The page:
At a glance, Nine Days is an examination of what it means to be human, but it goes beyond the surface to explore something much deeper. In Edson Oda’s directorial debut, Will (Winston Duke) presides over the world’s strangest job interview: A nine-day rigorous, existential, and even empathetic process in which several souls vie for the chance to be born. It might not have all the answers we’re looking for (and Will definitely doesn’t), but the ethereal visuals and Duke’s layered performance will stay with you long after the credits roll. —M.J.

9) The Duke of Burgundy (at home)

Of all the older films I saw for the first time this year, I picked this 2014 drama because it was such a surprise. It’s an erotic romance about a BDSM relationship between two women, featuring gorgeous quasi-vintage production design and deceptively surreal worldbuilding. A compelling and slyly amusing drama that starts out as one thing and turns out to be something else. —G.B-W.

Streaming: Amazon Prime

10) Edward Scissorhands (at home)

Around Thanksgiving, my boyfriend and I ate some mushrooms and revisited Edward Scissorhands, as neither of us had seen it since we were kids. As an adult on shrooms, I really got into the costume design and styling—something I didn’t appreciate as a kid. The color palettes, ‘60s/’90s fashion, suburban design, and Dianne Wiest’s beautiful face all converged in a glowing, pulsating mass. I was also much more tuned into the themes of touch and connection in a year when we’ve had to abstain from hugging loved ones, and I had completely forgotten that Alan Arkin plays the dad. But as an adult, I totally get his vibe now. If you’re looking for a new perspective on a film you haven’t seen in a while (and are in a good mental and emotional state, whatever that means in 2020), I’d encourage this approach. But, as we saw with Cats, not every movie is compatible with mushrooms. —A.S.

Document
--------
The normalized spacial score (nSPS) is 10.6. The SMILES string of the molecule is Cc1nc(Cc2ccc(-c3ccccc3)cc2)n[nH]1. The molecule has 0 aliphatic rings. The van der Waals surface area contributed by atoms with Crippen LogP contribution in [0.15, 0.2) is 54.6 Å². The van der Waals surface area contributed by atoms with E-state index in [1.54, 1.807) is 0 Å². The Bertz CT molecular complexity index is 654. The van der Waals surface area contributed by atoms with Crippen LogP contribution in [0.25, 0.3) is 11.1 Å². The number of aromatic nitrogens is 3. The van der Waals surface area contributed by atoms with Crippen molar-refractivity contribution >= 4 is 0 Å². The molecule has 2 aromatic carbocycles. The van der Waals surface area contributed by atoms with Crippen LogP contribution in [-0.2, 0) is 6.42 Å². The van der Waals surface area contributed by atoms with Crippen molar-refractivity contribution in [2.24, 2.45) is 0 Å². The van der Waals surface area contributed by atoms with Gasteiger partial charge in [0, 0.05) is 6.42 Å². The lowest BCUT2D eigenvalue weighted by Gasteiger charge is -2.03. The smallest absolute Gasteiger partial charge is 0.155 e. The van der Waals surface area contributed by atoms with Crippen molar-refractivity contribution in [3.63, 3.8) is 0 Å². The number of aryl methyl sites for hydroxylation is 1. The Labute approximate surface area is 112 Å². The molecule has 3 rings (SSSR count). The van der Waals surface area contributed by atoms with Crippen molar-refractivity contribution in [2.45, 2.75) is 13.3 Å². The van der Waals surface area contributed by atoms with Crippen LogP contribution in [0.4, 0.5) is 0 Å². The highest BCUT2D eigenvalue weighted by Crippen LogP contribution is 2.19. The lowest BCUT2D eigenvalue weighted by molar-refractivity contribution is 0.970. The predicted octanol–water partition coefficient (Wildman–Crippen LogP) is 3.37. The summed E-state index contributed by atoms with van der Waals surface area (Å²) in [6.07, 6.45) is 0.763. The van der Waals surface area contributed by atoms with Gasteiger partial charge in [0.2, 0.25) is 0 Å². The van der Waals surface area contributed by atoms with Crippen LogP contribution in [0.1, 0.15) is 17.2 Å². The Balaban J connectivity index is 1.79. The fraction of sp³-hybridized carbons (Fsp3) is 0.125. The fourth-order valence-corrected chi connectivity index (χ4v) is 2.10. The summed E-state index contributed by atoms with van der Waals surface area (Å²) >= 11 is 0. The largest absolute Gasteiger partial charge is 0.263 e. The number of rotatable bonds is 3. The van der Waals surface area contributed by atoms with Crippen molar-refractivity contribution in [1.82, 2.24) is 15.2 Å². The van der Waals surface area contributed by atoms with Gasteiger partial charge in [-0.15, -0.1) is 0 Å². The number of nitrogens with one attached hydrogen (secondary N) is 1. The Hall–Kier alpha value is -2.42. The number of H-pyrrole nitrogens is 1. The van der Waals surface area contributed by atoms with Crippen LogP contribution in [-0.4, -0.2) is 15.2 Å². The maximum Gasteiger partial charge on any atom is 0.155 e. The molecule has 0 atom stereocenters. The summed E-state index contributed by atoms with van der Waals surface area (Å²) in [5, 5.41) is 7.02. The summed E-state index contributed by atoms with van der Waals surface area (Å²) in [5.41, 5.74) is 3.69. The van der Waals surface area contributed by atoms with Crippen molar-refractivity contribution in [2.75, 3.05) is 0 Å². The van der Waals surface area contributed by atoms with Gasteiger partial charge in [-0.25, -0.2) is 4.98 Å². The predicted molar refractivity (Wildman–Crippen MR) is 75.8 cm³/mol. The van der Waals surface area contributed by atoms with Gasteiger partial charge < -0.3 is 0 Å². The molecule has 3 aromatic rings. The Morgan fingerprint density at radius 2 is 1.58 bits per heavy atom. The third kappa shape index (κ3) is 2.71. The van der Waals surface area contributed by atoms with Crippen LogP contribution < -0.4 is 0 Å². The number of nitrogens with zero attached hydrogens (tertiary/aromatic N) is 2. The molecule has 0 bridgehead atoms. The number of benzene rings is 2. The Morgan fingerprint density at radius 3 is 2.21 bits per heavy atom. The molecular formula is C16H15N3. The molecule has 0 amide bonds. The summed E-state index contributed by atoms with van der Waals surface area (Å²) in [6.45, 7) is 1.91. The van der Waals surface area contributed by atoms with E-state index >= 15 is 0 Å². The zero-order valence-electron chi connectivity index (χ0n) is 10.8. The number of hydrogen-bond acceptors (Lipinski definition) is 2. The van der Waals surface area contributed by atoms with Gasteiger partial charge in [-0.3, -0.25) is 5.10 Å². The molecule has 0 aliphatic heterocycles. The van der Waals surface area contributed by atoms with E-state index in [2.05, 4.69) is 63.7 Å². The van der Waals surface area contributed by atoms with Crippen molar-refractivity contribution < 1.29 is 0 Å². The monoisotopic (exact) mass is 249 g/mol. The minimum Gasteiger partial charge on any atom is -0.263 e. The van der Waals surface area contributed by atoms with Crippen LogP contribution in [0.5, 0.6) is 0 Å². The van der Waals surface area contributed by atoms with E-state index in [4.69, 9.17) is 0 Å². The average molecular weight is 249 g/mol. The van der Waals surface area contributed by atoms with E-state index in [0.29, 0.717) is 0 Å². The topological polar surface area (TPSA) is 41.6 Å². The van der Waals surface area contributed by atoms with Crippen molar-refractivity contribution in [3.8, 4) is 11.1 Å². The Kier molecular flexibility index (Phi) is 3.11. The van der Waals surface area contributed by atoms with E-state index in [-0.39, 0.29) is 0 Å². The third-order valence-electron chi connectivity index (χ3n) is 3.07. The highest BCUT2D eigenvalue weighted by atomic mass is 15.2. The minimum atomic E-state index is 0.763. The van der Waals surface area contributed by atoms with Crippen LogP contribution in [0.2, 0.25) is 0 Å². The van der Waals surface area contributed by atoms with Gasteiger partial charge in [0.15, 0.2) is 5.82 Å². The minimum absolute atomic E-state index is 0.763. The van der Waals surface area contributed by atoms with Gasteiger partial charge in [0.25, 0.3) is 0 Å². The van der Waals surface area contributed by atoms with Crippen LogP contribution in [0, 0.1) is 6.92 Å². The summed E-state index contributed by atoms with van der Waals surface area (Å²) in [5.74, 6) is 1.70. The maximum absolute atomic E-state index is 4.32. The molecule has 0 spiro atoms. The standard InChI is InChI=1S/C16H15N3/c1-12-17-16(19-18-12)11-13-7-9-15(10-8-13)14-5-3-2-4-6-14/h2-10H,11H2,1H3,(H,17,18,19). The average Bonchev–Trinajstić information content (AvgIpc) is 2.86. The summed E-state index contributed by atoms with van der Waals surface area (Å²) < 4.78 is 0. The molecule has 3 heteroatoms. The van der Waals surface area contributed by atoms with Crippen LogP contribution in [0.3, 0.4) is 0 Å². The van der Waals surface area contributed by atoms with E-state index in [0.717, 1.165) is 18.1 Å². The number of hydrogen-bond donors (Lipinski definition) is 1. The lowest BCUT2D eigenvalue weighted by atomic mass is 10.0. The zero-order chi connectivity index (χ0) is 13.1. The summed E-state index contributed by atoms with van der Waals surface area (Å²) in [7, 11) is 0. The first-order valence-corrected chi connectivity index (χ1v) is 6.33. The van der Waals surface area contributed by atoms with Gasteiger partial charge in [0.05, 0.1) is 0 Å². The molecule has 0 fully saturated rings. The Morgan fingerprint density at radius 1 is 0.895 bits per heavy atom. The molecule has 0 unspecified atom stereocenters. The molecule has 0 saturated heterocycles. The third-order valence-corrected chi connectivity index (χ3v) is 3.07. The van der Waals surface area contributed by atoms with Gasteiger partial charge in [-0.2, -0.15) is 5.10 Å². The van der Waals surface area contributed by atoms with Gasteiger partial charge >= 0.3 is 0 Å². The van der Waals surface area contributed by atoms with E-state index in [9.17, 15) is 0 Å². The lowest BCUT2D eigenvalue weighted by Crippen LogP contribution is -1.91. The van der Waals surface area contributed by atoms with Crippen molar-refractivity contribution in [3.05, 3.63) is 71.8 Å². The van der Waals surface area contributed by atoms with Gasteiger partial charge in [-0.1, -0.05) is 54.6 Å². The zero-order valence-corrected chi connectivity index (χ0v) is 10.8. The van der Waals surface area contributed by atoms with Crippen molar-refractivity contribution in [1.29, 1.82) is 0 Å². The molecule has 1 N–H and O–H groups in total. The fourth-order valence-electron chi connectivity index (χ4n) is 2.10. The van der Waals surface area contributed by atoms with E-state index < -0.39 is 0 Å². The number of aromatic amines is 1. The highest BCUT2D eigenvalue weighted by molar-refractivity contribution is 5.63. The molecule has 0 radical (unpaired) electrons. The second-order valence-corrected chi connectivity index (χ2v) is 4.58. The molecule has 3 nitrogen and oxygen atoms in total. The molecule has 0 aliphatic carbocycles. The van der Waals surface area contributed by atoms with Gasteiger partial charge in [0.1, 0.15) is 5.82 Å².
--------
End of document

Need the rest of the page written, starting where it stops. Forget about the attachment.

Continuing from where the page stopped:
Streaming: Hulu/Starz

11) Feels Good Man (movie theater)

Feels Good Man was the last film I saw in theaters, and, luckily, it was excellent. The documentary, which traces the evolution of Pepe from an innocent comic character to an alt-right hate symbol, uses colorful animation to tell the story of the most recognizable frog on the internet. It’s at its best when it follows Matt Furie, the earnest creator of Pepe, as he grapples with the meme’s spread. The film was originally scheduled to screen at SXSW, but after the festival was canceled, it screened at an Austin theater. It’s one of the best films of the year and definitely a must-see for meme lovers. —T.K.

Streaming: Amazon Prime

12) maɬni – towards the ocean, towards the shore (at home)

Directed by Native American artist and filmmaker Sky Hopinka, this experimental documentary is loosely based around a myth from the Chinookan peoples, the indigenous population of the Pacific Northwest. Explored through the daily lives of two Chinookan individuals, it’s full of dreamlike imagery from the natural world, and felt like a balm when I watched it during the height of lockdown. —G.B-W.

13) Palm Springs (digital screener, watched alone; rewatched via virtual watch party)

Rarely do I revisit a film I’ve reviewed so soon after its release, but Palm Springs—one of those Groundhog Day-esque infinite time-loop situations starring Andy Samberg and Cristin Milioti that turned the formula on its head—practically called for it. Surprisingly earnest in the face of its unconventional and laugh-out-loud rom-com premise, it examines just how consequences of our actions leave just as many scars on ourselves as it does others. And out of the many 2020 films that unintentionally ended up being an eerily prescient metaphor for quarantine life, it’s definitely the funniest. —M.J.

Streaming: Hulu

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*First Published: Dec 21, 2020, 7:00 am CST